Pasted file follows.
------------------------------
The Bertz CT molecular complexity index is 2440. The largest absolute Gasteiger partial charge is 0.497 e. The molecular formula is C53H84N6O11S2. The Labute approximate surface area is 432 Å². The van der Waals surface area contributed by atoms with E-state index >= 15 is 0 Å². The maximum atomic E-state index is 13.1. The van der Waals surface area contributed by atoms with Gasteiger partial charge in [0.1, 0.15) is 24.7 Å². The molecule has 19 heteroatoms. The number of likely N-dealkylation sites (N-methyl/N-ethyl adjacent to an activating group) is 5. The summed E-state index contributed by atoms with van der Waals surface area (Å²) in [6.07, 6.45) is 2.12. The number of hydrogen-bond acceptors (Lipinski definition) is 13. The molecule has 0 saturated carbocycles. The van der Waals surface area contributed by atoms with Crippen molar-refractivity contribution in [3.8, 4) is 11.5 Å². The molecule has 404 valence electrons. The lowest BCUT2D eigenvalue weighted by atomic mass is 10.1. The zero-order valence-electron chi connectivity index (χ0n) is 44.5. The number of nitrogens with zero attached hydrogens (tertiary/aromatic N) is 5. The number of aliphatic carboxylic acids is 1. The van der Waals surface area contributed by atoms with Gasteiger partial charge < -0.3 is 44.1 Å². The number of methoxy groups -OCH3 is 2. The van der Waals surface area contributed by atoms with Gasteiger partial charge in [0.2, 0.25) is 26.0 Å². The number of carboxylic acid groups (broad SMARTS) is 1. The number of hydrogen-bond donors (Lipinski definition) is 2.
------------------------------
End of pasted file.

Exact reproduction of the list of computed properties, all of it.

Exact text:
The Bertz CT molecular complexity index is 2440. The largest absolute Gasteiger partial charge is 0.497 e. The molecular formula is C53H84N6O11S2. The Labute approximate surface area is 432 Å². The van der Waals surface area contributed by atoms with E-state index >= 15 is 0 Å². The maximum atomic E-state index is 13.1. The van der Waals surface area contributed by atoms with Gasteiger partial charge in [0.1, 0.15) is 24.7 Å². The molecule has 19 heteroatoms. The number of likely N-dealkylation sites (N-methyl/N-ethyl adjacent to an activating group) is 5. The summed E-state index contributed by atoms with van der Waals surface area (Å²) in [6.07, 6.45) is 2.12. The number of hydrogen-bond acceptors (Lipinski definition) is 13. The molecule has 0 saturated carbocycles. The van der Waals surface area contributed by atoms with Crippen molar-refractivity contribution in [3.8, 4) is 11.5 Å². The molecule has 404 valence electrons. The lowest BCUT2D eigenvalue weighted by atomic mass is 10.1. The zero-order valence-electron chi connectivity index (χ0n) is 44.5. The number of nitrogens with zero attached hydrogens (tertiary/aromatic N) is 5. The number of aliphatic carboxylic acids is 1. The van der Waals surface area contributed by atoms with Gasteiger partial charge < -0.3 is 44.1 Å². The number of methoxy groups -OCH3 is 2. The van der Waals surface area contributed by atoms with Gasteiger partial charge in [0.2, 0.25) is 26.0 Å². The number of carboxylic acid groups (broad SMARTS) is 1. The number of hydrogen-bond donors (Lipinski definition) is 2.